Brenta is an option worth considering as it's closest to the bad weather alternative area of Arco.
Bear in mind most lifts stop running around 20th September.
Google my posts for more ideas, I like to enchain VFs and sleep in huts.
> I've never found altitude to be an issue -....... .
Lucky for some!
Always takes me about a week to fully acclimatise, with the first couple of days being pretty rough of I overdo it.
Yes lucky you.
This might be heresy, but actually I find VF pretty boring, and generally really busy.
The climbing there is.out of this world. Big easy routes much better.
> actually I find VF pretty boring
Have you tried climbing (most sections, if not all) of a Via Ferrata route "free"?
. . . that is . . .
Making your climbing moves with hands and feet directly on the rock, using the steel cable and other fixed hardware only for Protection (clipping you VF kit), and not for Aid (touching with your feet or hands).
Of course even with correctly clipping the cable for protection (in the usual way), actually falling could result in serious injury in several possible modes. So make sure you've got each move solid: VF with the usual equipment is not a situation for pushing your limits.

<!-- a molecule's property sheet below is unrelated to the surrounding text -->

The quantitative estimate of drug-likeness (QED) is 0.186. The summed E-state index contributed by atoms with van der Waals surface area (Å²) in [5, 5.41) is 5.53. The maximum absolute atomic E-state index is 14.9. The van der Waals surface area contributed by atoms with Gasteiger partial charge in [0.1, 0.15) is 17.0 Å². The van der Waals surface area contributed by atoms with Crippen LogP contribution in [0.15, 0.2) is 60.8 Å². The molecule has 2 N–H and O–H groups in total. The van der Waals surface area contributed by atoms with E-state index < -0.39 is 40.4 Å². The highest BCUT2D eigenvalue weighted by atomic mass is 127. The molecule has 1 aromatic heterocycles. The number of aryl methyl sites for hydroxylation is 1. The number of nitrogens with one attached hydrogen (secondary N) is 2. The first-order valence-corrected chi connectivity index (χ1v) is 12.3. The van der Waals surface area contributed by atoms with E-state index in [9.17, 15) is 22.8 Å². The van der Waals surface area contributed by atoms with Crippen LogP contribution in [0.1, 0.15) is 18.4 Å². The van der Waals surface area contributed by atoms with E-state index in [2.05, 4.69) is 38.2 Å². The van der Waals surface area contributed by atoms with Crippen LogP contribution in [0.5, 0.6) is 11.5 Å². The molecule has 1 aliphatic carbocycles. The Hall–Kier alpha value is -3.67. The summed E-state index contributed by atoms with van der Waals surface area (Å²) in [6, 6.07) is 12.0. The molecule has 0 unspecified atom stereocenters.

Ha ha. Yes, but it's not easy when the whole of the rest of the world is yarding the cables, and you are very aware that if you blow it you are going to take out a few others with you.
The VF that have few cables but get you dramatic places are the best for my money
> The VF that have few cables but get you dramatic places are the best for my money
Don't think I would like to follow you, 'skylock' quick?
Just to pick up the comments about huts - above someone said that huts are 10-20 euros - that is without food, and I don't think I have EVER stayed at one for 10 Euro. 20 yes, without food and with a reciprocal rights card, CAI, CAF OAV, DAV card... secondly as atleast half if not more of the huts in the Dolomites are privately owned, your reciprocal rights card woill not ve valid at these huts, only at CAI huts, i.e. no discount. The hut owner may take pity on you but most do not as its a tough enough game to make money at as it is. So in reality, if you are eating in, and not at a CAI hut or don't have a card it is more likely to be the best part of 40-50 euro a night per person. I am of course biased, being an accomodation provider, but unless you are going hut to hut I don't think they are that great value. Peak season, our 4 person apartments are 25 euro a head, you have your own cooking facilities, drying rooms and comfortable beds...